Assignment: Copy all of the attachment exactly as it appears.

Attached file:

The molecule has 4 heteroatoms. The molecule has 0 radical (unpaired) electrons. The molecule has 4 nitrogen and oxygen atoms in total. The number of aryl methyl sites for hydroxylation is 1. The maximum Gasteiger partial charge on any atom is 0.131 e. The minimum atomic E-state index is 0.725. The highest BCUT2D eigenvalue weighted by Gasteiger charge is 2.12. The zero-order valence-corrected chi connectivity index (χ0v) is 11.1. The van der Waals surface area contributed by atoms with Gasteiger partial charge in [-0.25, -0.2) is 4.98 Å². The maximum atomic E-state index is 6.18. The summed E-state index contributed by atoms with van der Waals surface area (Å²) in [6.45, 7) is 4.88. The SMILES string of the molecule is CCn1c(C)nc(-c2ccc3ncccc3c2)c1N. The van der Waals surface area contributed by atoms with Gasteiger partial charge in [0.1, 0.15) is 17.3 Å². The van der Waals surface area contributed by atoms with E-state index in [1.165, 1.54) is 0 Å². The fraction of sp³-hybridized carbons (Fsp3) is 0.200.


The molecule has 4 heteroatoms. The molecule has 0 radical (unpaired) electrons. The molecule has 4 nitrogen and oxygen atoms in total. The number of aryl methyl sites for hydroxylation is 1. The maximum Gasteiger partial charge on any atom is 0.131 e. The minimum atomic E-state index is 0.725. The highest BCUT2D eigenvalue weighted by Gasteiger charge is 2.12. The zero-order valence-corrected chi connectivity index (χ0v) is 11.1. The van der Waals surface area contributed by atoms with Gasteiger partial charge in [-0.25, -0.2) is 4.98 Å². The maximum atomic E-state index is 6.18. The summed E-state index contributed by atoms with van der Waals surface area (Å²) in [6.45, 7) is 4.88. The SMILES string of the molecule is CCn1c(C)nc(-c2ccc3ncccc3c2)c1N. The van der Waals surface area contributed by atoms with Gasteiger partial charge in [0.1, 0.15) is 17.3 Å². The van der Waals surface area contributed by atoms with E-state index in [1.165, 1.54) is 0 Å². The fraction of sp³-hybridized carbons (Fsp3) is 0.200.